Label Text: Summer Landscape captures Mathias Alten's impression of a sun-drenched afternoon in rural Michigan. Two figures work in an idyllic landscape of golden fields, rolling hills and shade trees. Alten's vision of Michigan, even in 1928, evoked memories of a simpler, idealized past.
Mathias Alten had little formal instruction in art until, like many American artists of the time, he traveled to Paris to study. When he arrived, avant-garde artists in Paris were experimenting with styles which came to be known as Post-Impressionism, Cubism and Surrealism.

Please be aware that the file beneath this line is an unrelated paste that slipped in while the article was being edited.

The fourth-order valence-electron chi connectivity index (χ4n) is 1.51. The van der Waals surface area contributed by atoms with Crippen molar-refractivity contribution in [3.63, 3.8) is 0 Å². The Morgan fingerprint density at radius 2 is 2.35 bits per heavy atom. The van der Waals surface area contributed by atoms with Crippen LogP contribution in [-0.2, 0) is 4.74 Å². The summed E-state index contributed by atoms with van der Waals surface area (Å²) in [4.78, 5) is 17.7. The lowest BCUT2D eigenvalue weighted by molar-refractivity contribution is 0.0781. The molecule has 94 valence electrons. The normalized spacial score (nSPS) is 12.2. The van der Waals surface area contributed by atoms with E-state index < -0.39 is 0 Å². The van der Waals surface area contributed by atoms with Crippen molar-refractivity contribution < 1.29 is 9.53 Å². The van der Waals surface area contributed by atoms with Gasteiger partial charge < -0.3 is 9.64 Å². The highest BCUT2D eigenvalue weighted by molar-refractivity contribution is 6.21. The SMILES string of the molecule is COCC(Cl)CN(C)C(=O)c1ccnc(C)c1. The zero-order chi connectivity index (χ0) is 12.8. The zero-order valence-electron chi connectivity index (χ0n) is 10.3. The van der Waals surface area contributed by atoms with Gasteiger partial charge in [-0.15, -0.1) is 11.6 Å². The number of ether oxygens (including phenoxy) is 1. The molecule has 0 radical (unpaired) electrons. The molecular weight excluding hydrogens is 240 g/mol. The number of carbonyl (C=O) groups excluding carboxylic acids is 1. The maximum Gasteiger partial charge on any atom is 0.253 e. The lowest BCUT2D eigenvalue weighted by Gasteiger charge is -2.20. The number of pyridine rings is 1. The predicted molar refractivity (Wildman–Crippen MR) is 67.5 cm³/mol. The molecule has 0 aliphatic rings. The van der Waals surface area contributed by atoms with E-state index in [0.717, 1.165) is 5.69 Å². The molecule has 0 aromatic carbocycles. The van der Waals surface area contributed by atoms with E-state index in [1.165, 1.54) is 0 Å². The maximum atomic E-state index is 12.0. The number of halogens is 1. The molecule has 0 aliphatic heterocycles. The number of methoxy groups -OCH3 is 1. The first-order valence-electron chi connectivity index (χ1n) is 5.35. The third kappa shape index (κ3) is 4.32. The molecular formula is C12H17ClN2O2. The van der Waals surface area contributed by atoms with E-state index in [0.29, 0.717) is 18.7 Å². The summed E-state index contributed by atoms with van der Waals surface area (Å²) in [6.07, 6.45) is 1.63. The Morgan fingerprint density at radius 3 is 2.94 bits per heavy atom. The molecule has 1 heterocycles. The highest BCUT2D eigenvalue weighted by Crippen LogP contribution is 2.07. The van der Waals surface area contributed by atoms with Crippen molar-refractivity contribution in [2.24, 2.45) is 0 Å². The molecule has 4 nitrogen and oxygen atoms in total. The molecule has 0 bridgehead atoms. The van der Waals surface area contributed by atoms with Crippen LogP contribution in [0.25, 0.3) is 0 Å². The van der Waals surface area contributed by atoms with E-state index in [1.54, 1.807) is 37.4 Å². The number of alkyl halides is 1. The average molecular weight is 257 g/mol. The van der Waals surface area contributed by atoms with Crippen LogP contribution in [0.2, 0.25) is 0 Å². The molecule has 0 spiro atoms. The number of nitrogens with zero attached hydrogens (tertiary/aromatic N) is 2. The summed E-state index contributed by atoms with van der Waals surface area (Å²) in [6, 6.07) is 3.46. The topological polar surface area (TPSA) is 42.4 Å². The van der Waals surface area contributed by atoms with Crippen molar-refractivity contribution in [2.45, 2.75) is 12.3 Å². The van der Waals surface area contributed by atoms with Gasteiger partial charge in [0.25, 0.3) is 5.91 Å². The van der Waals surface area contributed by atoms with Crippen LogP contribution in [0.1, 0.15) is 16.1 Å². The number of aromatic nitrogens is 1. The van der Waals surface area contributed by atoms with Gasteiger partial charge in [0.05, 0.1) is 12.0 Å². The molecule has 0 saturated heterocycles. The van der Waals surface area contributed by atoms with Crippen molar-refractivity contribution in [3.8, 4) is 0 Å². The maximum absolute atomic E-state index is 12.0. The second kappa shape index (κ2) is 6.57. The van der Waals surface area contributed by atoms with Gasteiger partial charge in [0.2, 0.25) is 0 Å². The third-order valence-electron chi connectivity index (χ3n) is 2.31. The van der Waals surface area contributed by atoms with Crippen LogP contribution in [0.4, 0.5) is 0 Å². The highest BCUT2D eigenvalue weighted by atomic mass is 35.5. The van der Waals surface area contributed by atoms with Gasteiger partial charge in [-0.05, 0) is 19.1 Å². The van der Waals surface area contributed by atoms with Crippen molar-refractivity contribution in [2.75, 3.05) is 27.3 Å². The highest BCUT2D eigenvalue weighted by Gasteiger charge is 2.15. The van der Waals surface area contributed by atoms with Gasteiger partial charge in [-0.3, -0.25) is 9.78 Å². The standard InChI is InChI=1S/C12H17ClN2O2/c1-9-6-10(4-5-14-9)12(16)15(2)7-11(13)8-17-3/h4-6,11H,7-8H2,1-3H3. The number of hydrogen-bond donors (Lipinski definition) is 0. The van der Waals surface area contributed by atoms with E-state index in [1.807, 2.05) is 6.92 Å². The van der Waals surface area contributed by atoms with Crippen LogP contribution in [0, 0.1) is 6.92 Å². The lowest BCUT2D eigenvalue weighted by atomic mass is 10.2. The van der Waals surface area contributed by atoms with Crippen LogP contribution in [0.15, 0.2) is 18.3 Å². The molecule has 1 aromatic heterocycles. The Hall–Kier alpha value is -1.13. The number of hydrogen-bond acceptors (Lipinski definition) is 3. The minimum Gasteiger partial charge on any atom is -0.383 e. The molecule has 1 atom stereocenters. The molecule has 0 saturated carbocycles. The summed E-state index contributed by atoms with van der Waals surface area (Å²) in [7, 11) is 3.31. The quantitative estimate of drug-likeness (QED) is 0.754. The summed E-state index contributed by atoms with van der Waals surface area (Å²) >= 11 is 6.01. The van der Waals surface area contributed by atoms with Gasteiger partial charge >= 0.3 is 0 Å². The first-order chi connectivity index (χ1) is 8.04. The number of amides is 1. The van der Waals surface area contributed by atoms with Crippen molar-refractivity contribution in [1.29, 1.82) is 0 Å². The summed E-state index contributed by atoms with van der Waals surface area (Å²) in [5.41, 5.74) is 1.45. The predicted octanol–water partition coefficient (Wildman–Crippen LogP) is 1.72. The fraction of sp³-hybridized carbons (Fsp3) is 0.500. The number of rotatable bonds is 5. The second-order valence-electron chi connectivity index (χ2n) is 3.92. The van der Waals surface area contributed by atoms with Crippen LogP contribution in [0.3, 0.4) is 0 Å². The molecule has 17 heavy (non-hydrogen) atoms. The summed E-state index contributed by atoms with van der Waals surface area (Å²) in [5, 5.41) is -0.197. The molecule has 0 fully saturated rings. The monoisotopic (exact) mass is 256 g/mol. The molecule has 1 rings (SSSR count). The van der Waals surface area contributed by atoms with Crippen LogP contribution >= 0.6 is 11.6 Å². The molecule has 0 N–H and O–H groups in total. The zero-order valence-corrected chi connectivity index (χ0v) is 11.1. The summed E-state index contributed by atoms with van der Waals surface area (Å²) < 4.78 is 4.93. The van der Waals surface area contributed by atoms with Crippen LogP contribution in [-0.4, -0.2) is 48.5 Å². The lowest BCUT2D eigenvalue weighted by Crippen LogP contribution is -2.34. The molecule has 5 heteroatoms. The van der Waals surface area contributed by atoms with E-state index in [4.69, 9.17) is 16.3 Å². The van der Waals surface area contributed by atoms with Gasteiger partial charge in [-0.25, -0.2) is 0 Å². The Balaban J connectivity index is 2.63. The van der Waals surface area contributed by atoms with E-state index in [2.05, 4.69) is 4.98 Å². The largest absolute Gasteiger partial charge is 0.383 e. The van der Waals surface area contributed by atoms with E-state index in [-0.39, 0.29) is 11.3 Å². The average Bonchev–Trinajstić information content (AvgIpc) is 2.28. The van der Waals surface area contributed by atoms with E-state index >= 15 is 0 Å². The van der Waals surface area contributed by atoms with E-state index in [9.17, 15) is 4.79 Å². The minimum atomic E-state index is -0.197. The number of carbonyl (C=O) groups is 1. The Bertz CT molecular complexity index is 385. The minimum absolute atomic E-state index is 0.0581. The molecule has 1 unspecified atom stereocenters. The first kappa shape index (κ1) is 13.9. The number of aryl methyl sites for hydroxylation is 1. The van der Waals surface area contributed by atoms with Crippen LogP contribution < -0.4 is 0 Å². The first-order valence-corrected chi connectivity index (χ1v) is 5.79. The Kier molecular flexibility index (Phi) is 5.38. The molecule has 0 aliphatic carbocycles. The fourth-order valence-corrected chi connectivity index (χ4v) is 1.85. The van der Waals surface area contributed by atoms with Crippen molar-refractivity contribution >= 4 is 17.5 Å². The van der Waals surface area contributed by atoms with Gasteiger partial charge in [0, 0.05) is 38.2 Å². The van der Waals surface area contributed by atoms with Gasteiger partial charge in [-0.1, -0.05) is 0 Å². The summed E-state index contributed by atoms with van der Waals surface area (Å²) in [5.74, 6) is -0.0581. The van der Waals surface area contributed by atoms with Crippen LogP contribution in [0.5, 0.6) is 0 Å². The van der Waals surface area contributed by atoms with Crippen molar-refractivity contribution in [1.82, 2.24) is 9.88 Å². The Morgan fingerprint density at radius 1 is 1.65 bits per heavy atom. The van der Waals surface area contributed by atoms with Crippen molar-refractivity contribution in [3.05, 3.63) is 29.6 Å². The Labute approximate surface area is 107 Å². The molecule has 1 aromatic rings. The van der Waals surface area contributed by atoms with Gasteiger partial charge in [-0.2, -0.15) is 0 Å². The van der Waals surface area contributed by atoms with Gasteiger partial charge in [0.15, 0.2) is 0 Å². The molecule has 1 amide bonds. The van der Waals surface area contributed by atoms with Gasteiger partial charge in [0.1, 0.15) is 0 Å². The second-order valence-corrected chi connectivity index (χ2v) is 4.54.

However, Alten was drawn to Impressionism. Impressionist landscapes by Claude Monet had shocked French audiences in the 1860s. But by the early 20th century, the loose brush strokes, bright colors and scenes of "modern" industrial or rural life were not only accepted, but even popular, back home in Grand Rapids.